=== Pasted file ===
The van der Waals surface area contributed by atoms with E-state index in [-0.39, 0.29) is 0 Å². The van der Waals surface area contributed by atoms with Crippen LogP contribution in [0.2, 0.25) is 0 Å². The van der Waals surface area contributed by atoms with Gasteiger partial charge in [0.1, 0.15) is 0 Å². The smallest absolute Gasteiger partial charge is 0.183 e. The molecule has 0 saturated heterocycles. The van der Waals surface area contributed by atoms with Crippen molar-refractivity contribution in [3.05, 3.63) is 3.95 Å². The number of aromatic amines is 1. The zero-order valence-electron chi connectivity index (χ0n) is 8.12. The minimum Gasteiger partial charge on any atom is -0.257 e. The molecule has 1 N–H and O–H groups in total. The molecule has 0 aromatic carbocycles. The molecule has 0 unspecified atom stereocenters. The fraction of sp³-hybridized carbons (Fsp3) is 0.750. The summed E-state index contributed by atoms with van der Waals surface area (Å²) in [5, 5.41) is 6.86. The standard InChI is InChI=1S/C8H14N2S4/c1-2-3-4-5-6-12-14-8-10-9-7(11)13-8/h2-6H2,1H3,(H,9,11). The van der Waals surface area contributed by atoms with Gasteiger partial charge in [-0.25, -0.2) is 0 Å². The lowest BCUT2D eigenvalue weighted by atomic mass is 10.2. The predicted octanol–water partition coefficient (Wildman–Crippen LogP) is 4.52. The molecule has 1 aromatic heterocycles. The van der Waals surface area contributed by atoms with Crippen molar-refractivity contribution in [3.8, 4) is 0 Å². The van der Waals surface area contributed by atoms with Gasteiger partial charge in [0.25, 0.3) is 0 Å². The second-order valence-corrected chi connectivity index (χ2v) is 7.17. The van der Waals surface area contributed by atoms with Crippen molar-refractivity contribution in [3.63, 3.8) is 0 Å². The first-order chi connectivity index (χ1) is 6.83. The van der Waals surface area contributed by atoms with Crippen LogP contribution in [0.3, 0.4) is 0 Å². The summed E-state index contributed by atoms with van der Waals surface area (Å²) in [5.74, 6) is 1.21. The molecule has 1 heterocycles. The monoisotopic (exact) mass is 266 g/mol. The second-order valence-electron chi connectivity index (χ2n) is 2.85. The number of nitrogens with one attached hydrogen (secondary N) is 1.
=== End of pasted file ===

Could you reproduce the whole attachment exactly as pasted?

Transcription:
The van der Waals surface area contributed by atoms with E-state index in [-0.39, 0.29) is 0 Å². The van der Waals surface area contributed by atoms with Crippen LogP contribution in [0.2, 0.25) is 0 Å². The van der Waals surface area contributed by atoms with Gasteiger partial charge in [0.1, 0.15) is 0 Å². The smallest absolute Gasteiger partial charge is 0.183 e. The molecule has 0 saturated heterocycles. The van der Waals surface area contributed by atoms with Crippen molar-refractivity contribution in [3.05, 3.63) is 3.95 Å². The number of aromatic amines is 1. The zero-order valence-electron chi connectivity index (χ0n) is 8.12. The minimum Gasteiger partial charge on any atom is -0.257 e. The molecule has 1 N–H and O–H groups in total. The molecule has 0 aromatic carbocycles. The molecule has 0 unspecified atom stereocenters. The fraction of sp³-hybridized carbons (Fsp3) is 0.750. The summed E-state index contributed by atoms with van der Waals surface area (Å²) in [5, 5.41) is 6.86. The standard InChI is InChI=1S/C8H14N2S4/c1-2-3-4-5-6-12-14-8-10-9-7(11)13-8/h2-6H2,1H3,(H,9,11). The van der Waals surface area contributed by atoms with Gasteiger partial charge in [-0.25, -0.2) is 0 Å². The lowest BCUT2D eigenvalue weighted by atomic mass is 10.2. The predicted octanol–water partition coefficient (Wildman–Crippen LogP) is 4.52. The molecule has 1 aromatic heterocycles. The van der Waals surface area contributed by atoms with Crippen molar-refractivity contribution in [3.8, 4) is 0 Å². The van der Waals surface area contributed by atoms with Gasteiger partial charge in [0.25, 0.3) is 0 Å². The second-order valence-corrected chi connectivity index (χ2v) is 7.17. The van der Waals surface area contributed by atoms with Crippen molar-refractivity contribution in [3.63, 3.8) is 0 Å². The first-order chi connectivity index (χ1) is 6.83. The van der Waals surface area contributed by atoms with Crippen LogP contribution in [0.3, 0.4) is 0 Å². The summed E-state index contributed by atoms with van der Waals surface area (Å²) in [5.74, 6) is 1.21. The molecule has 1 heterocycles. The monoisotopic (exact) mass is 266 g/mol. The second-order valence-electron chi connectivity index (χ2n) is 2.85. The number of nitrogens with one attached hydrogen (secondary N) is 1.